Covid-19 liability waivers are the hottest topic in sports these days as parents take their kids to soccer and baseball games which have resumed in many states. They are also being used at campaign rallies and elsewhere.
By the way, A search for the term Covid-19 liability waivers brings up a surprising number of results to various YMCAs around the country such as this one in the Twin Cities.
You may be wondering if you should have your employees sign one. According to LAW360. “It is unlikely courts would enforce run-of-the-mill COVID-19 waivers.” The article is written by Isaac Mamaysky and Mark Papadopoulos, partners at Potomac Law Group PLLC.
But what about liability for customers? Should they be forced to sign a waiver? This is what they say:
Any business thinking of doing so, however, should carefully consider the alternatives and whether this is really a necessary step for the business. Waiver agreements are by no means a panacea and must be carefully drafted for the appropriate settings to have any legal effect. Even when drafted properly, a lengthy liability waiver might not be the best way to begin a relationship with customers, who have many competing businesses vying for their attention.
Erik Larson at Bloomberg Law says that many employee lawsuits related to Covid will be covered by Workers’ Compensation insurance.
“With Covid-19 still spreading, companies that require employees to work on-site or interact with the public will need to be careful to avoid winding up in court,” says Samuel Estreicher, a professor at New York University’s law school and director of its Center for Labor and Employment Law. “Legal risks will be one of the key things for businesses to prepare for as the economy reopens.”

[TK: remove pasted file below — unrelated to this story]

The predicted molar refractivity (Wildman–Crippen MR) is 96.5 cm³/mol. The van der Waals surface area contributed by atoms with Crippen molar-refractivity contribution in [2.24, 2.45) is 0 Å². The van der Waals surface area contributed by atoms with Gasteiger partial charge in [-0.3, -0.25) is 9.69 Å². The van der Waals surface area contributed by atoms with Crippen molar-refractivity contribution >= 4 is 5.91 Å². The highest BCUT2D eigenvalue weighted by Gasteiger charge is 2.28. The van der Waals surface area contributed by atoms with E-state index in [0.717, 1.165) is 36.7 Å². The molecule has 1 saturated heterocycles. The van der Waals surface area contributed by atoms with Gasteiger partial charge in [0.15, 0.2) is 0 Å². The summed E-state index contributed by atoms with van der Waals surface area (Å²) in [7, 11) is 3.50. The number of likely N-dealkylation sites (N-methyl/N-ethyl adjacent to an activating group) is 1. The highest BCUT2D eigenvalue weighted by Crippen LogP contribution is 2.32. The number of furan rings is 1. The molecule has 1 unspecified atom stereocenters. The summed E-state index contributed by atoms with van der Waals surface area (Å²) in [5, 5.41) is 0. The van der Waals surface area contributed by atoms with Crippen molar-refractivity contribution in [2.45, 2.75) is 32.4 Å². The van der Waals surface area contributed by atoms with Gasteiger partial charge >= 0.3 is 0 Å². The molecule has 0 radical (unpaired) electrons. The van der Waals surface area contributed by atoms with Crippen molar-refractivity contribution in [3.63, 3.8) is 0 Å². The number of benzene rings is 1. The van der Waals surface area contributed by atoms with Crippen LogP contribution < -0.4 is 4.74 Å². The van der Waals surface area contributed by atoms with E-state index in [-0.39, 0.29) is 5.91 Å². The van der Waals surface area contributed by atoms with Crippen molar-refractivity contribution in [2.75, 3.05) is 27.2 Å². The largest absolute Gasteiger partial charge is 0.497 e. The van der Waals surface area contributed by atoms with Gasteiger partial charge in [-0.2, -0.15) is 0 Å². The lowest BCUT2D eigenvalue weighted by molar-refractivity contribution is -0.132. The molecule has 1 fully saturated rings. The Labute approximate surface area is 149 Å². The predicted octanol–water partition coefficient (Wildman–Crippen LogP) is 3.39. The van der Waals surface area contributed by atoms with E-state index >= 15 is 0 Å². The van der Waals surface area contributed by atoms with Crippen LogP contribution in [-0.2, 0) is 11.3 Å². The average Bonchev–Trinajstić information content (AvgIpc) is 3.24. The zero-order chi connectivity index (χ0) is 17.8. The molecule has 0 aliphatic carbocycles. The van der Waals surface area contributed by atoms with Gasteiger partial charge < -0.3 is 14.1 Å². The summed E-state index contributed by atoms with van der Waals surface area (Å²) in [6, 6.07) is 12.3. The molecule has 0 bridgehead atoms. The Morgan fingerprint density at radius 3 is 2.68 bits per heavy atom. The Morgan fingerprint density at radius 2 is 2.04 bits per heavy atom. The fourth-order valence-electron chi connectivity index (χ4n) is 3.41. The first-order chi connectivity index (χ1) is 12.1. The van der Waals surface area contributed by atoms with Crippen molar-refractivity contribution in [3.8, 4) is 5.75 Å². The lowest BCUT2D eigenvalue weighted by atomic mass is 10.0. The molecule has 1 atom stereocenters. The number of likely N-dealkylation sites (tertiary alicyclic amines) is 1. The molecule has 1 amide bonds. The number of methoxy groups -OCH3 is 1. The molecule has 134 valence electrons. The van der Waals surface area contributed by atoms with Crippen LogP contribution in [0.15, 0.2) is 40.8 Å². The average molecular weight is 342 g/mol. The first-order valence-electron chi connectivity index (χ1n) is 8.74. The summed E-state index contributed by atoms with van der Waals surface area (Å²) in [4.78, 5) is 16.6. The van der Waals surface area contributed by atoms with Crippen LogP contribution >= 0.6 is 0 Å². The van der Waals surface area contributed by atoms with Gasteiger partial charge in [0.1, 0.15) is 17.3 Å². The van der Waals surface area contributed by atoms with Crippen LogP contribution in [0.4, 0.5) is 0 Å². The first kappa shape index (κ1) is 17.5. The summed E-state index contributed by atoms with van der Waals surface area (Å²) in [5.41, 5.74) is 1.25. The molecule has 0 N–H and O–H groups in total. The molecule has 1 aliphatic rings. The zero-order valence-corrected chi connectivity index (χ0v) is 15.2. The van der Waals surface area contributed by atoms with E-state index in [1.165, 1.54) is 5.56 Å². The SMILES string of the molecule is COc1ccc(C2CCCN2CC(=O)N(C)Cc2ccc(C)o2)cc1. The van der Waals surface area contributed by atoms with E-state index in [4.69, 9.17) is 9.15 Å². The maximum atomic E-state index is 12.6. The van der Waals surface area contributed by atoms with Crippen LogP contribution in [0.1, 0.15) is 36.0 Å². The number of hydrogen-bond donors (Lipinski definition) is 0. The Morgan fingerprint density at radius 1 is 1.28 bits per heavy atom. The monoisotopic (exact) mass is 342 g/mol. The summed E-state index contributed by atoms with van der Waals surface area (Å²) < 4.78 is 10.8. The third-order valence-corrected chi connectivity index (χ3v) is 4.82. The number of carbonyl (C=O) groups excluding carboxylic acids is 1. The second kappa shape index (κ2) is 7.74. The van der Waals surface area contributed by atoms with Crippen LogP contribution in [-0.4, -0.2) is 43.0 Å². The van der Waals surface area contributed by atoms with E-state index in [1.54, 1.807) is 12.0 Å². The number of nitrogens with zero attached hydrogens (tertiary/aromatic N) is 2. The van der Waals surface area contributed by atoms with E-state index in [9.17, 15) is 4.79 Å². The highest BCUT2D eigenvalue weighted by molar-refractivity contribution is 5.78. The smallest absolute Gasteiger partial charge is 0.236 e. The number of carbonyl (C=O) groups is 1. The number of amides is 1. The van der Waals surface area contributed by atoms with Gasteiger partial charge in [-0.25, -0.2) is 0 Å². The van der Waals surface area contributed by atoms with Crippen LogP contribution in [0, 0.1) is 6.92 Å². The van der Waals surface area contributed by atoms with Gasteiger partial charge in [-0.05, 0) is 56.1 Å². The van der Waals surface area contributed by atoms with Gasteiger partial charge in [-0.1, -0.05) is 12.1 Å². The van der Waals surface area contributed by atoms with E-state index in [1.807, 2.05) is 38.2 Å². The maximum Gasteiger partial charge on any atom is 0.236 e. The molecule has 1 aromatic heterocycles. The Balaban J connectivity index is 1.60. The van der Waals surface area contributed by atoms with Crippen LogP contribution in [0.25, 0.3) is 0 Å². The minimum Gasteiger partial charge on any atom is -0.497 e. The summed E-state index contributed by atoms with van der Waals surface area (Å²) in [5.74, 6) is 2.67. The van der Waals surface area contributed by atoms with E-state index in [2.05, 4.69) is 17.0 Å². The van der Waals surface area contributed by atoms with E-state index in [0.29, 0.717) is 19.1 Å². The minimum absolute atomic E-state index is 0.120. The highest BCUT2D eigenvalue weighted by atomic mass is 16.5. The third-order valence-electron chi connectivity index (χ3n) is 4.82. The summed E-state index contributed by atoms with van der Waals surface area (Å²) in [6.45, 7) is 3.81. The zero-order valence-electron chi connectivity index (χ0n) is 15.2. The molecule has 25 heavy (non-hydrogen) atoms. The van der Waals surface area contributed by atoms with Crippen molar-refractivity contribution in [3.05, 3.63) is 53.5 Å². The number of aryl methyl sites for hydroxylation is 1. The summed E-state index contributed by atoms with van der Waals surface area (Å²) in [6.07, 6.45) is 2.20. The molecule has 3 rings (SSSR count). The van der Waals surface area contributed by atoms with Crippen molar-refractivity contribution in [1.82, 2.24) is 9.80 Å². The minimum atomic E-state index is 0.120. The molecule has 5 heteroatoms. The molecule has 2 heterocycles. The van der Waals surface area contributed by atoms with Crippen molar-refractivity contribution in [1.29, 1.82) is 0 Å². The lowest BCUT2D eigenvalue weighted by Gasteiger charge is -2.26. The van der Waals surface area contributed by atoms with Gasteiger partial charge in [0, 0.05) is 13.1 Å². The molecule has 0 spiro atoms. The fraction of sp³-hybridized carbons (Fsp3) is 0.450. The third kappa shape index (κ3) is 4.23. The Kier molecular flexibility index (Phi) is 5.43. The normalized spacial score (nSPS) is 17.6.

What’s less clear is whether those claims will succeed, because states define differently what’s covered under “occupational diseases” provisions. And labor advocates say the system isn’t always friendly to workers, often denying claims or providing payouts well below lost wages and medical bills. “This could be such a massive number of claims that there could be some pushback from the system,” Estreicher says. “Smart employers, in my view, would not fight workers’ comp claims. If they’re in workers’ comp, there’s a much lower risk of damages, and you share that burden with other companies.”
In many states, workers’ comp doesn’t cover ordinary infectious diseases. Labor advocates have urged changes in those policies or asked for assurances that Covid-19 claims will be honored. In New York, with more infections than any other state, Governor Andrew Cuomo said in March that claims will be covered under workers’ comp law, though few other states have clarified their policies.
A wave of personal injury cases against businesses that reopen could bankrupt some companies ailing from the post-pandemic slump, the U.S. Chamber of Commerce said in April. Republicans in Congress are seeking to pass legislation to shield businesses from liability for future Covid outbreaks.
The point here is you need to follow all federal and state guidelines for opening safely and if possible, exceed them. Perhaps just as important as liability is gaining or keeping the trust of workers and customers – letting them know their safety is of paramount concern to your organization.